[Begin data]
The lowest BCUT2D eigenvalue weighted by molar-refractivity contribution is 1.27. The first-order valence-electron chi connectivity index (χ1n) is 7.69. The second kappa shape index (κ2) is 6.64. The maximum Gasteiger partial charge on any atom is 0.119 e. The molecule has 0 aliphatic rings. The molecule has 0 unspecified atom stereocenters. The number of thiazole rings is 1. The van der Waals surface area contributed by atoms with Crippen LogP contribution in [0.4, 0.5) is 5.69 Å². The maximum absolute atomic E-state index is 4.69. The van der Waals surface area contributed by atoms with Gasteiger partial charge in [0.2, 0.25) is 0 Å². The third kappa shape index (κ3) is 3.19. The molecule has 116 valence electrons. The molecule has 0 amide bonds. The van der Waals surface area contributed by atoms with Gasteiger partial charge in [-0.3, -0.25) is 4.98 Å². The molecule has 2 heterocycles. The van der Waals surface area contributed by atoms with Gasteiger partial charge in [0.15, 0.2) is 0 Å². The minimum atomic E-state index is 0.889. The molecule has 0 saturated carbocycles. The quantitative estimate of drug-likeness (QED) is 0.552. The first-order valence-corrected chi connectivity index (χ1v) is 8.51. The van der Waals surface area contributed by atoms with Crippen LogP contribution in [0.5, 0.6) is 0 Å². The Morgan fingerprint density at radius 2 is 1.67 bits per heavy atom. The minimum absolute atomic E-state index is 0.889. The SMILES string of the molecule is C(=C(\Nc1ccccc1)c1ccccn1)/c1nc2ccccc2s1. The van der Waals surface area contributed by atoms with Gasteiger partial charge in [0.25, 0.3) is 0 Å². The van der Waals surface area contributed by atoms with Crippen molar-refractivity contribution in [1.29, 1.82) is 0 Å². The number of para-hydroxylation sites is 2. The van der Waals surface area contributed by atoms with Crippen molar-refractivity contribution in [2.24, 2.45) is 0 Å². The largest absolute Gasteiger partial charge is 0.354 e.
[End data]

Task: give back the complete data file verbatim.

The lowest BCUT2D eigenvalue weighted by molar-refractivity contribution is 1.27. The first-order valence-electron chi connectivity index (χ1n) is 7.69. The second kappa shape index (κ2) is 6.64. The maximum Gasteiger partial charge on any atom is 0.119 e. The molecule has 0 aliphatic rings. The molecule has 0 unspecified atom stereocenters. The number of thiazole rings is 1. The van der Waals surface area contributed by atoms with Crippen LogP contribution in [0.4, 0.5) is 5.69 Å². The maximum absolute atomic E-state index is 4.69. The van der Waals surface area contributed by atoms with Gasteiger partial charge in [0.2, 0.25) is 0 Å². The third kappa shape index (κ3) is 3.19. The molecule has 116 valence electrons. The molecule has 0 amide bonds. The van der Waals surface area contributed by atoms with Gasteiger partial charge in [-0.3, -0.25) is 4.98 Å². The molecule has 2 heterocycles. The van der Waals surface area contributed by atoms with Gasteiger partial charge in [0.15, 0.2) is 0 Å². The minimum atomic E-state index is 0.889. The molecule has 0 saturated carbocycles. The quantitative estimate of drug-likeness (QED) is 0.552. The first-order valence-corrected chi connectivity index (χ1v) is 8.51. The van der Waals surface area contributed by atoms with Crippen LogP contribution in [0.5, 0.6) is 0 Å². The Morgan fingerprint density at radius 2 is 1.67 bits per heavy atom. The minimum absolute atomic E-state index is 0.889. The SMILES string of the molecule is C(=C(\Nc1ccccc1)c1ccccn1)/c1nc2ccccc2s1. The van der Waals surface area contributed by atoms with Gasteiger partial charge in [0.25, 0.3) is 0 Å². The van der Waals surface area contributed by atoms with Crippen molar-refractivity contribution in [1.29, 1.82) is 0 Å². The number of para-hydroxylation sites is 2. The van der Waals surface area contributed by atoms with Crippen molar-refractivity contribution in [2.24, 2.45) is 0 Å². The largest absolute Gasteiger partial charge is 0.354 e.